But frankly speaking, do you think they want to be in that situation? Don't say just Christians, even non-Christians will want to leave that country given a choice. I’ve never doubted a Christian’s faith should he wish to leave the 3rd world country.

Yet do you think the norm of selling one's daughters to become prostitutes because the country is in poverty is good? So do you think it is a blessing and glorifying to God to be poor? Yet I don't understand why Christians think poverty is good (IMHO). Prosperity gospel? Nope, just plain common sense.

I’m not interested in any prosperity gospel. I am interested in THE prosperity and provider. His name is Jesus.

There are many members in the body of Christ, living and serving in different locations and at different capacity. Some live in the 3rd world countries, others more affluent countries. Some are called into 3rd world countries to live amongst the people, to reach to them, to be the hands and feet of the body of Christ. Some are called into wealth mgmt, investment (Joseph, Abraham, Solomon, etc) and so through the financial wisdom God had given, the riches are used to bless the orphanages and ministries to help these missionaries. Others are called to be the mouth (eg. pastors, preachers, evangelists), the ears, the eyes, etc.

Let's not limit how Christians should be. If your believe being poor glorifies God, it’s your choice. For me and my house, I choose to want to bless others, be it spiritual or material things.

> ~[z][x]~ said...
Kaffein wrote: If you read the bible, no one who calls upon Him was poor or needy. In fact, they were rather rich: Abraham, King Solomon, David, Joesph, Job, etc.

Was Job a typo? Because Job had like, everything taken away from him. Job's tragic story, his questioning, and his coming back to faith stand as countervailing evidence to your Prosperity-Gospel theology: God DOES NOT need to bless us with material wealth to be GOOD.

> Kaffein reply:
Did you read the whole of Job, ZX? Or did you only liked the part where Job was poor and lost everything?

1. Firstly, Job wished there was someone who could stand in the gap for him. In his time, he didn't have Christ to mediate on behalf of him. Now we have Jesus Christ who is our great High Priest and Mediator. So can Satan stand before God and accuse Christians now and take all blessings from them? That’s was what Job (and David) was hoping to have!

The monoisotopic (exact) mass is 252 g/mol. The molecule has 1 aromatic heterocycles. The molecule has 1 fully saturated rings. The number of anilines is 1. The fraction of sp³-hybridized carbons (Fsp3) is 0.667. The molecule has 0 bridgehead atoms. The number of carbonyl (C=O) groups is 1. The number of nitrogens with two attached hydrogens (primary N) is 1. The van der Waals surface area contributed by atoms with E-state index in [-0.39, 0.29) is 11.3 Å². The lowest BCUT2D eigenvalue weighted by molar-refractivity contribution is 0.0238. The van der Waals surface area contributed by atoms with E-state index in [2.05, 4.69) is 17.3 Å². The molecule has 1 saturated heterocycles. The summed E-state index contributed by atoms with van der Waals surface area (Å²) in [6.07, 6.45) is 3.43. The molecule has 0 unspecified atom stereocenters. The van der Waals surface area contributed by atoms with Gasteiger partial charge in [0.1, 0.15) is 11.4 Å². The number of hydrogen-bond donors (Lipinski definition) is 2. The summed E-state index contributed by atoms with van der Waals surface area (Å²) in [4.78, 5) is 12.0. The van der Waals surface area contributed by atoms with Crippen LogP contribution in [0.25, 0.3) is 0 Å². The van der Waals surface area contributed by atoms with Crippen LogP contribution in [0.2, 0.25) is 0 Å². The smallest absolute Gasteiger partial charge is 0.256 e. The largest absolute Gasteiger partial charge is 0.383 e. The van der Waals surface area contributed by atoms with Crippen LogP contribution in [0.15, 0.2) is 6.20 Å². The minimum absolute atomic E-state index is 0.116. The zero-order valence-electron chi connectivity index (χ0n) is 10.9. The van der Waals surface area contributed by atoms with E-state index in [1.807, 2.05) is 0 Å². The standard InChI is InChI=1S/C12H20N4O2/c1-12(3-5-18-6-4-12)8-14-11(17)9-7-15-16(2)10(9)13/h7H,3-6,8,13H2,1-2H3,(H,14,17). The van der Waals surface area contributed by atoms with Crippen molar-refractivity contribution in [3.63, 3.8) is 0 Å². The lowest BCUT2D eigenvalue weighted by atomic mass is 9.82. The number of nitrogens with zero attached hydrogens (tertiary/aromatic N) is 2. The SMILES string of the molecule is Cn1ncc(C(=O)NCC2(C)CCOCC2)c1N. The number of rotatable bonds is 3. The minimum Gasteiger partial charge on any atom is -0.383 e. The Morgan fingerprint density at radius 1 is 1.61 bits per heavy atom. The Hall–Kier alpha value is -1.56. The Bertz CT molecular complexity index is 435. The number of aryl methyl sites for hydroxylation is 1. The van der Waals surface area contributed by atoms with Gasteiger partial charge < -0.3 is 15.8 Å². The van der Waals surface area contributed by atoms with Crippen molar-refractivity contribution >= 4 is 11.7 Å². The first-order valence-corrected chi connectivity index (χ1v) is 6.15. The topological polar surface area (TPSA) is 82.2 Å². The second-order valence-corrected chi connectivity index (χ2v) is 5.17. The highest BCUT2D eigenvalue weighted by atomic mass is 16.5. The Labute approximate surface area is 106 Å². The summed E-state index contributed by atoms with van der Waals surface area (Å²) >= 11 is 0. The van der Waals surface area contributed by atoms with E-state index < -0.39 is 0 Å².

2. Second, did you ever read the end of Job story? Everything that was taken was given back to him, and even much more. So the question is not whether God had blessed Job with material wealth (my bible says he did), but whether Job took it or not. My bible says Job was the richest man alive then.

3. Thirdly, if you read carefully, who was it that blessed Job? It was God. If according to you, Job should give all away. Or did you believe that Job was struck down because he had so many things? If I’m reading the correct bible, it says God was the one who blessed Job and protected him.

4. If going by what you say again about God not needing to bless us materially, that means God shouldn't even bless Job after taking everything away from him, right? My bible tells me God blessed Job even more than what he had at first before Satan took them away! If I follow you, that meant Job should tell God, “No don't give me anymore stuff!”. Erm, that's not what my bible tells me.

5. Lastly, it was Satan who made a bargain with God. He lost. According to the book of law, Satan had not only to pay back what he stole from Job, but much more. So it's always a risk when Satan attacks a Christian.

I'm not sure if you can use Job as a good example because it's a one-off situation. I can see more richness and blessings of many others than the one-off Job in the Old Testaments. Yet in the end, Job was even richer. So somehow your support for Job doesn’t stand.

> ~[z][x]~ said...
Yes, these 'wealth-promising' verses have often been misunderstood. Especially when Christians forget Jesus' reminders in Matthew 6:19 and 6:32-33.

> Kaffein reply:
Look at the context and whole chapter in Matt 6:19. He's talking about the Pharisees who often are showing off their fasting, flaunting their wealth and giving tithes to let everyone see how holy they are. I don’t believe Jesus was calling us hypocrites at all.

The LOVE of money is the root of evil. It is not money itself. A man with $10 can be greedier than a multi-millionaire. The problem isn't about money but our hearts.

The key verse is found in v21 "For where your treasure is, there your heart will be also." Jesus didn't say you shouldn't be rich, but if you put riches before God, money is your god. I'm quite sure you have misquoted.